#155. The art of dark sky thinking


One of the clichés much loved by business leaders and others is “blue sky thinking”. An implication of this term, it seems to me, is that there’s an infinity of possibility. Although the mainstream press has, in the past, dubbed me “Dr Gloom” and “Terrifying Tim”, I don’t discount the concept of infinite possibility. I’m an incurable optimist – when I’m not looking at the economic outlook, anyway.

However positive you are, though, if you set out on a lengthy expedition, it’s as well to take some wet weather clothing with you, because blue skies can turn dark grey pretty quickly. ‘Hoping for the best but preparing for the worst’ seems a pretty prudent way to think.

Before we address some of the financial, economic and broader issues which might darken our skies, I’d like to draw your attention to an important distinction, which is that ‘situations’ and ‘outcomes’ are different things. ‘Situations’ are circumstances calling for decisions, but, in themselves, they generally contain a multiplicity of possible results. ‘Outcomes’ are determined by the responses made to any particular set of ‘situations’.

This is important, because a lot of what I’m going to discuss here concerns ‘situations’. Many of these look pretty daunting, but the point about a multiplicity of possible ‘outcomes’ remains critical. Bad decisions turn difficult situations into malign outcomes, but wise choices can, at the very least, preclude the worst, and can even produce good outcomes from unpromising situations.

The gloomy non-science

Economics has been called “the gloomy science”. In fact, economics – as currently practised – may or may not be “gloomy”, but it isn’t a “science”. The fundamental flaw with conventional economics is that it assumes that the economy is a financial system, to be measured in dollars, pounds, euros and yen.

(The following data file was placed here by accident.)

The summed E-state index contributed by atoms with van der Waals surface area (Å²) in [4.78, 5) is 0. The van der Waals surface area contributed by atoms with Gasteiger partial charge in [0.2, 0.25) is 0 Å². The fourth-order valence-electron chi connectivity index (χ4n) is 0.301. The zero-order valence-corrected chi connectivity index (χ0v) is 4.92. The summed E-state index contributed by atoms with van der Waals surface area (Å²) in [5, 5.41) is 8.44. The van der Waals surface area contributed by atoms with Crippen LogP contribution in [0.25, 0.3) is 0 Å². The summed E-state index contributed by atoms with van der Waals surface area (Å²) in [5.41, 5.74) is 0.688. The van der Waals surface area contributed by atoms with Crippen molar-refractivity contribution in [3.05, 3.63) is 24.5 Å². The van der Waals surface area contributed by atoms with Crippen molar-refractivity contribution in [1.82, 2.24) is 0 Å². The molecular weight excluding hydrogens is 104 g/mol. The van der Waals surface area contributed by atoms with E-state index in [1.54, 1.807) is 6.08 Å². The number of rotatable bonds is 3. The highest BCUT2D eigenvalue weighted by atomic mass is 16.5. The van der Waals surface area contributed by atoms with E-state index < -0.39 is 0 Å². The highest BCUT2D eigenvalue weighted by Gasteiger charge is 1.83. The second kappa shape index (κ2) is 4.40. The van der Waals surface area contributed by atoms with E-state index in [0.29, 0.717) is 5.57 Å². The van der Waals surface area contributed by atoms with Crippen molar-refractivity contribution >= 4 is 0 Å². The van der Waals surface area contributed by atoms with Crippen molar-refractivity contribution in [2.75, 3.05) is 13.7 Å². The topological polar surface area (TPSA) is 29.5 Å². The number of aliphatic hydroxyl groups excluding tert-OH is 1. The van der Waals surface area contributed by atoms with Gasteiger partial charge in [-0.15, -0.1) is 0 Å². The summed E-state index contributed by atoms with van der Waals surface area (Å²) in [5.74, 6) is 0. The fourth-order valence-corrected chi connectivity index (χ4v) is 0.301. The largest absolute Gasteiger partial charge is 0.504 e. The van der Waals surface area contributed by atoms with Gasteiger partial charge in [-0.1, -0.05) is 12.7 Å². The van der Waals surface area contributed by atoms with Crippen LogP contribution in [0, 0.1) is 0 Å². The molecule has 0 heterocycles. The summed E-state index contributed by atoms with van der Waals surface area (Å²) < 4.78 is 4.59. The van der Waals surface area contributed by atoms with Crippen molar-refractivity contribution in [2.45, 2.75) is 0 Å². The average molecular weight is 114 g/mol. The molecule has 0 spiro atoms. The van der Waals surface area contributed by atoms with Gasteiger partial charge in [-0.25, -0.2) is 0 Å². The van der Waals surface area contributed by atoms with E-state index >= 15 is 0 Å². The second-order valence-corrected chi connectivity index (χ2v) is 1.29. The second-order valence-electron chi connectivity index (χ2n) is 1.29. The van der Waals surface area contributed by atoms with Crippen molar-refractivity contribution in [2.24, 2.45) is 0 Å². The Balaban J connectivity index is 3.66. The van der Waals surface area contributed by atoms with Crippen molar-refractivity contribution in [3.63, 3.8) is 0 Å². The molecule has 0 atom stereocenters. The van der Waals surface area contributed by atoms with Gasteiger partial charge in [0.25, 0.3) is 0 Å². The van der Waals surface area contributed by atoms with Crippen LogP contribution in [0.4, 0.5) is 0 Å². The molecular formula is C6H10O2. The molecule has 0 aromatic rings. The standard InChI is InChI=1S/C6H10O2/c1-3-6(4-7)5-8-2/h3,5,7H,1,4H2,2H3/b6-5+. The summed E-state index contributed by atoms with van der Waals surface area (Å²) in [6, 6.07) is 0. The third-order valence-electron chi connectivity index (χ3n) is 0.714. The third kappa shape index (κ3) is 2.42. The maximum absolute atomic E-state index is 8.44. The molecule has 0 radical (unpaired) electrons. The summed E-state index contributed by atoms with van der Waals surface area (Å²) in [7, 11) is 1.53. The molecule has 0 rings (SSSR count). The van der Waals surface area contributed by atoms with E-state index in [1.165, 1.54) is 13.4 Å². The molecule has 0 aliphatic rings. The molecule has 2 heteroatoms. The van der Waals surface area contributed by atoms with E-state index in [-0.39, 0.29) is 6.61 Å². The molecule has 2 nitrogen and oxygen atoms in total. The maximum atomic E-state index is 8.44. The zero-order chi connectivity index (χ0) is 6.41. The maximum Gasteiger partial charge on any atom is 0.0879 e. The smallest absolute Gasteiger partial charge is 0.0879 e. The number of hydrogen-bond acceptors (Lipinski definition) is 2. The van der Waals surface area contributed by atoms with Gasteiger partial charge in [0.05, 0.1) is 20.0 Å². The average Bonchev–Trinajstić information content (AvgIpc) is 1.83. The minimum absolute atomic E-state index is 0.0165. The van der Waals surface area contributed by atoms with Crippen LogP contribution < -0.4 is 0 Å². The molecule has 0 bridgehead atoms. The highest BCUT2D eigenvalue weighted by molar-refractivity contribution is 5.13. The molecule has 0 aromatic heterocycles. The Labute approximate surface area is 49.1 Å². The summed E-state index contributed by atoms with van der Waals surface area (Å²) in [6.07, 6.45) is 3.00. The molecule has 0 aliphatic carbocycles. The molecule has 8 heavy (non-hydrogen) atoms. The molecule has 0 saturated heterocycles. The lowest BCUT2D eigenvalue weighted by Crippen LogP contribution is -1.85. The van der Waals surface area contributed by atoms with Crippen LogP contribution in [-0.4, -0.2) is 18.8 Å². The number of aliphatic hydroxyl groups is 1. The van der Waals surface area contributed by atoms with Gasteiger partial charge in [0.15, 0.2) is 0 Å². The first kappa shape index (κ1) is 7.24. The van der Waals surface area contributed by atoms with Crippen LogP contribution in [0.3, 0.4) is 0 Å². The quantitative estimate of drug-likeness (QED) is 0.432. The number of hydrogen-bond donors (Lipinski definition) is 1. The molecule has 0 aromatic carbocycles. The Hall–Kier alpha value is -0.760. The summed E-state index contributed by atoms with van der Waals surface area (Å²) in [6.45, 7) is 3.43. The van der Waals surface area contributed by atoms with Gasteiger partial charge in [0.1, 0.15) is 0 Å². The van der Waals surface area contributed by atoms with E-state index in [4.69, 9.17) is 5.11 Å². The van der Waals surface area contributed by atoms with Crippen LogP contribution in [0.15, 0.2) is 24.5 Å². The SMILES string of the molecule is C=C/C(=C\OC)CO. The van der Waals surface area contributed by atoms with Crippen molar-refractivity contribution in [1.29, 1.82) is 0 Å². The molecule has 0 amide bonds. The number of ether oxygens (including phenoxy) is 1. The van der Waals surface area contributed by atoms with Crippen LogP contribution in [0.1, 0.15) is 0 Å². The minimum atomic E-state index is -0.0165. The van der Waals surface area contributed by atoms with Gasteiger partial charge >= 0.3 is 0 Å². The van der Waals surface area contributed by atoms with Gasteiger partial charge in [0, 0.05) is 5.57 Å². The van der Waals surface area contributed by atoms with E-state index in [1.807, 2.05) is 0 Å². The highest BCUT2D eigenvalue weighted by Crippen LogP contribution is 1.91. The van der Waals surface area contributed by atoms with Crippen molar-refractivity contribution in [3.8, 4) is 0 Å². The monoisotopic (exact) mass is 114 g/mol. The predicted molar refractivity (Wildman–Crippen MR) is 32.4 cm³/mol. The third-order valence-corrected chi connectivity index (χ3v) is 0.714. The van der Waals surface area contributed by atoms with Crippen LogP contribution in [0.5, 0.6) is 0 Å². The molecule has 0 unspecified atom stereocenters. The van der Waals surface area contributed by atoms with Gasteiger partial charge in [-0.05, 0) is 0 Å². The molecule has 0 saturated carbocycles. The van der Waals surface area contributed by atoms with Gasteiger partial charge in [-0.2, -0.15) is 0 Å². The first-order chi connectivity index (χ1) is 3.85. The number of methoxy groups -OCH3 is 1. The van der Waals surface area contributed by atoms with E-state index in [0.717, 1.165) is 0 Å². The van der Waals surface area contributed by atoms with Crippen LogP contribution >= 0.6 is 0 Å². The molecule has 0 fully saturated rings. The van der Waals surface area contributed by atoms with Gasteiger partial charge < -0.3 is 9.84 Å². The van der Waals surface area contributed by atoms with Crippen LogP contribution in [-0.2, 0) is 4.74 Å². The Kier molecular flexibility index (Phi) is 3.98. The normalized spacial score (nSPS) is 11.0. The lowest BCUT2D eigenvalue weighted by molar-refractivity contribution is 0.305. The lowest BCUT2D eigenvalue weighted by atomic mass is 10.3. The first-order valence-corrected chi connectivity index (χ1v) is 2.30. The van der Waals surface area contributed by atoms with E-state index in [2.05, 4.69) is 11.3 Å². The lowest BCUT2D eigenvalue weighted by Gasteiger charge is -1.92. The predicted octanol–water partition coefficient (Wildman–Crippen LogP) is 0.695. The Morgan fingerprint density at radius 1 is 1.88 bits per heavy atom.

This, in reality, is a huge misconception. Throughout history, systems of money have come and gone. A collector might well buy a Roman coin from you, but you couldn’t use it in a café or a shop.  Money is simply a human artefact, often of temporary duration, which we can create or destroy at will.

The purpose of money is the facilitation of exchange, something more convenient than barter. Its other often-claimed functions (as “a store of value” and a “unit of account”) are flawed at best. The “store of value” concept is particularly unconvincing. If somebody in a Western country dug up some banknotes buried in the garden by his or her great-grandmother, their purchasing power would be dramatically lower than when the biscuit-tin containing them was interred between the cabbages and the carrots. Measured using the broad-basis GDP deflator, the US dollar has lost 62% of its purchasing power since 1980 alone, and the pound has shed 71% of its value. Moreover, many countries change their notes and coins at frequent intervals, invalidating older versions.

Money does have important characteristics – which we’ll come to – but it’s not in any sense coterminous with a ‘real’ economy that consists of goods and services. All of these are products of the use of energy. Once you grasp this fundamental point, a ‘science’ of economics becomes a possibility, but as a branch of the laws of thermodynamics, and not, as now, as ‘the study of money’.

The energy fundamentals

As regular readers will know, whenever energy is accessed, some of that energy is always consumed in the access process. This divides the totality of energy supply into two streams – the consumed component is known here as ECoE (the Energy Cost of Energy), and the remainder is surplus energy. Because this surplus energy powers all forms of economic activity other than the supply of energy itself, it is the determinant of prosperity.

The SEEDS model calculates that, over the last twenty years, global trend ECoE has more than doubled, from 3.6% in 1998 to 7.9% last year. That’s already taken a huge bite out of our ability to grow our prosperity, and there’s no likelihood of ECoE levelling out in the foreseeable future, let alone turning back downwards.